Reviews

Hail To The Thief ~ Radiohead

Some tough questions still remain unanswered in mid-2003, with regards to the mainstream’s ultimate millennial band. Are we to scorn them for a continued disdainful neglect of their own stomping ground, the mainstream? Pity them for their incomplete excavation of the leftfield? Treat them like remedial children for not sticking to the plot, berate them for failing to replicate works so singular and definitive that they could and should never be repeated anyway, for the sake of themselves? Do we Continue Reading

Reviews

The Private Press ~ DJ Shadow

Six years since his debut ‘Endtroducing..’, here comes DJ Shadow with his second solo album proper. ‘The Private Press’ more than wears its heart on its sleeve – the title refers to those musicians who release their own music, regardless of commercial success, out of a belief in what they have created. DJ Shadow seems to be feeding off and paying homage to that spirit with this messy, idiosyncratic, wonderful album that appropriates generously then returns with interest a diverse Continue Reading

Reviews

Mazes, long popular on the DIY recording scene, have made their debut album in a ‘proper’ studio – the ‘proper’ studio in question being an old lightship moored on the Thames. Engineer, producer and owner of the lightship (cap’n?) Ben Phillips has, over ten days, helped the band create an album that has a cohesive sound yet retains Mazes’ rough edged energy. The band sound a bit Weezer, especially with Jack Cooper’s thin but game vocals thrown over fuzzy guitar; Continue Reading

Reviews

In his last album ‘Foreign Landscapes’, Volker Bertelman (aka Hauschka) went from avant-garde solo piano to a larger sound palette with his series of pleasingly left-field compositions for orchestra. And now, Bertleman’s musical journey has taken another dog-leg with his new release ‘Salon Des Amateurs’ in which mid-paced dance music (think Bent and Crazy P) combines with modern classical achieving a result that isn’t a naff and overblown slab of easy listening a lá James Last but a warm and Continue Reading

Reviews

What is swagger? Swagger is rough-edged charm, arrogance rescued by style. Remember the first time you saw ‘Trainspotting’ and Renton running to the sound of Iggy Pop’s loose skinned drums and Neanderthal bass? Remember the buzz, the absolute Yes of it? Well, ‘8mm’, the opening track on Underground Railroad’s new album, creates the same rush with similar sounds only at a much slower pace. In short, it has swagger. Underground Railroad, those Parisian exiles are running loose in London these Continue Reading

Reviews

I think a few things are becoming obvious as the band grapple with the nervous divide between fumbling pop youthfulness and the stodgy progressive flab of maturity; there’s a band the Artic Monkeys think they are, there’s a band the public think they are and there’s a band the Arctic Monkeys think they should be.  It’s a level of self-consciousness most people achieve by the age of fourteen when a lad’s sense of identity veers between gauche, compliant child and Continue Reading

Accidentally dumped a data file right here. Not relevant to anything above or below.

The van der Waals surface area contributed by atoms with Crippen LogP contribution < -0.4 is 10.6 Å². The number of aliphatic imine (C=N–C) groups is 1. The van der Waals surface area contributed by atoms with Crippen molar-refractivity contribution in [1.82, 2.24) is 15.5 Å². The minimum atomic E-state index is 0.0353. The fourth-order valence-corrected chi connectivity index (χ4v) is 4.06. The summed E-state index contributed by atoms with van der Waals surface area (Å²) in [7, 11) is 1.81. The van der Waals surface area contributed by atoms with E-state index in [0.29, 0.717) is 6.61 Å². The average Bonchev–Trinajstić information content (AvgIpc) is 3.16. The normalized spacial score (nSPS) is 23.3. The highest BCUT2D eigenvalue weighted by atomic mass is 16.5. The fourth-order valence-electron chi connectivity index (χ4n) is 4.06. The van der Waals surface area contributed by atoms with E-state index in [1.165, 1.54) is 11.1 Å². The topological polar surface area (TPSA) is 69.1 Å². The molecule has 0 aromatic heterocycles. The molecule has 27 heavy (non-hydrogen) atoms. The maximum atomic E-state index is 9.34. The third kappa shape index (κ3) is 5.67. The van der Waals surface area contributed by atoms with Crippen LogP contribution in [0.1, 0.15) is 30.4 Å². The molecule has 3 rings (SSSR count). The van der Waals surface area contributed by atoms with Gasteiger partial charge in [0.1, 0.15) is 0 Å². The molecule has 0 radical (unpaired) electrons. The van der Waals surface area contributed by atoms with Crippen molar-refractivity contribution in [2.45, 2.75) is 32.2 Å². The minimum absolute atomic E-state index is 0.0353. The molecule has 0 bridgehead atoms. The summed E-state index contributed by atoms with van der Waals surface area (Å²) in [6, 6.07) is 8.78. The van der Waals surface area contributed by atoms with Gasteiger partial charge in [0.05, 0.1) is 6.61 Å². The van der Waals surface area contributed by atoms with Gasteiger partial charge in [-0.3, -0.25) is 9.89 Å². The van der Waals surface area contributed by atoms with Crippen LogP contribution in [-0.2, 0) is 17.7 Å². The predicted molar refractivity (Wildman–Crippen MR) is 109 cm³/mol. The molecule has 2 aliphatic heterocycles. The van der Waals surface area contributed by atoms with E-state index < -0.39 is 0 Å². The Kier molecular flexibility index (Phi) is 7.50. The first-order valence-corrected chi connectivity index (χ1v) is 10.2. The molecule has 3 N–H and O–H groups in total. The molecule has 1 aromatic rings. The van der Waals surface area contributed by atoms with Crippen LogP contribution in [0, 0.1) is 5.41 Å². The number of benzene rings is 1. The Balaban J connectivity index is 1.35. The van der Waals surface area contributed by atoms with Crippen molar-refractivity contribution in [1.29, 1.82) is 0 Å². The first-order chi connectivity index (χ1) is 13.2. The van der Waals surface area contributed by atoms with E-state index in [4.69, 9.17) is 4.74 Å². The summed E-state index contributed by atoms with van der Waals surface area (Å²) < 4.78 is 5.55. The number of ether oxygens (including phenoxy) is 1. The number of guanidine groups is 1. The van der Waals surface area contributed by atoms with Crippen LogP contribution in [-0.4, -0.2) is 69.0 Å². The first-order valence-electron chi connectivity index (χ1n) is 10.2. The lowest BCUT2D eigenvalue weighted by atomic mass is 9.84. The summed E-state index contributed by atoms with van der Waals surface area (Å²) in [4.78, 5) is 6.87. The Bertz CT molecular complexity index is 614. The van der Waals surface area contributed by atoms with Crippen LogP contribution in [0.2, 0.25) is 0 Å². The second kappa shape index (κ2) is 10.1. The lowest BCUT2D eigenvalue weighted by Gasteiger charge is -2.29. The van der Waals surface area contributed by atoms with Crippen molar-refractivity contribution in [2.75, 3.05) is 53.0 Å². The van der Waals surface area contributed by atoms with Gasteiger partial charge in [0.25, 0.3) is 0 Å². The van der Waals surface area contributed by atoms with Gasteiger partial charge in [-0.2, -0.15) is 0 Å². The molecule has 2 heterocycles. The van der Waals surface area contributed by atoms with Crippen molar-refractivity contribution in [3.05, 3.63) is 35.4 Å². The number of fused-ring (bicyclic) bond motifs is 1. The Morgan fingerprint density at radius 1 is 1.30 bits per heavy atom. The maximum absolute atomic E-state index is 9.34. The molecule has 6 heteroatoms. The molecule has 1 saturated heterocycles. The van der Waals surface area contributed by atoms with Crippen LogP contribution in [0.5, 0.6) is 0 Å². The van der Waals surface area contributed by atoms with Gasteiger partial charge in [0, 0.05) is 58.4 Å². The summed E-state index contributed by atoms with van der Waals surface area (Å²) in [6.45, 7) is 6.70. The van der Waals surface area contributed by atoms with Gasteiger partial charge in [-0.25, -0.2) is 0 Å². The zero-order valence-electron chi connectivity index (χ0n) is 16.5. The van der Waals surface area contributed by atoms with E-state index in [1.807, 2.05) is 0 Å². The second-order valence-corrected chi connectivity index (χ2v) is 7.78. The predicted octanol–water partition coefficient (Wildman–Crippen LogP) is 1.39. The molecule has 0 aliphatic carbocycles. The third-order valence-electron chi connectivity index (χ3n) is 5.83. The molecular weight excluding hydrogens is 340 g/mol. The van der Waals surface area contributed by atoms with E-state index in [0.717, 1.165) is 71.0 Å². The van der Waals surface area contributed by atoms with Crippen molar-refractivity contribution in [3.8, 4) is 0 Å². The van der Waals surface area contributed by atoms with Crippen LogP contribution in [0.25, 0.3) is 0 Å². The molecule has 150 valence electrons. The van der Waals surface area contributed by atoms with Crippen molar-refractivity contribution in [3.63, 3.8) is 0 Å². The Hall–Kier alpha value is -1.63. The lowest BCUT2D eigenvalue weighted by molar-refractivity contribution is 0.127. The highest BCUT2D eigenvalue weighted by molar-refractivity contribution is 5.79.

Reviews

Smother – Wild Beasts

‘End Come Too Soon’? Something about the band reaching a ‘climax’ of sorts? All too easy I’m afraid, and to have pursued this line would have been thoroughly discourteous, given the dedication shown by the Wild Beasts themselves in thwarting our expectations and delivering an album as delicious as it is depraved, meticulous as it is monstrous and as lyrical as it is lugubrious (that’s ‘sad and melancholy’ for all those Facebook users out there). Unlike Crud though, ‘Smother’ does Continue Reading

Reviews

Last I heard of Cass McCombs was ‘Crick in My Neck’. Here was the perennially enigmatic and hard-to-nail Californian throbbing away like a persistent headache or the proverbial thorn in one’s side. It was a thrashing celebration of couldn’t-give-a-fuck vocals, swooning guitars and slippery organ fondling. Classy and upbeat miserablism that gave Morrisey and Leonard Cohen a run for their money. And if all you hear is the bruised gothic melancholy of  ‘Buried Alive’ and ‘Saturday Song’ with lines like Continue Reading

Reviews

Whether he’s doing crazy cat things with his wife, Laura Darlington as The Long Lost or unfurling his mighty muttonchops out from under some terrific Victoria notch-collar jacket, Daedelus is always interesting. Challenging, yes, eccentric certainly, but never dull. And that’s how it should be. As soon as a musician finds his hands wandering to the preset button his precious Bontempi keyboard, you know his creativity is as good as dead, which is a philosophy he extends to ‘Bespoke’ – Continue Reading

Reviews

An American noise pop band. I know what you’re thinking: these guys are just another in a long line of acts who want to have all the impact of the Velvet Underground but have none of the tunes, so what do they do? They throw together a jumble of vaguely familiar hooks, lather it in reverb, squeeze it threw a filter or two and set it against a background of jarring feedback and interminable drones. Sprinkle it with psychedelia, leave Continue Reading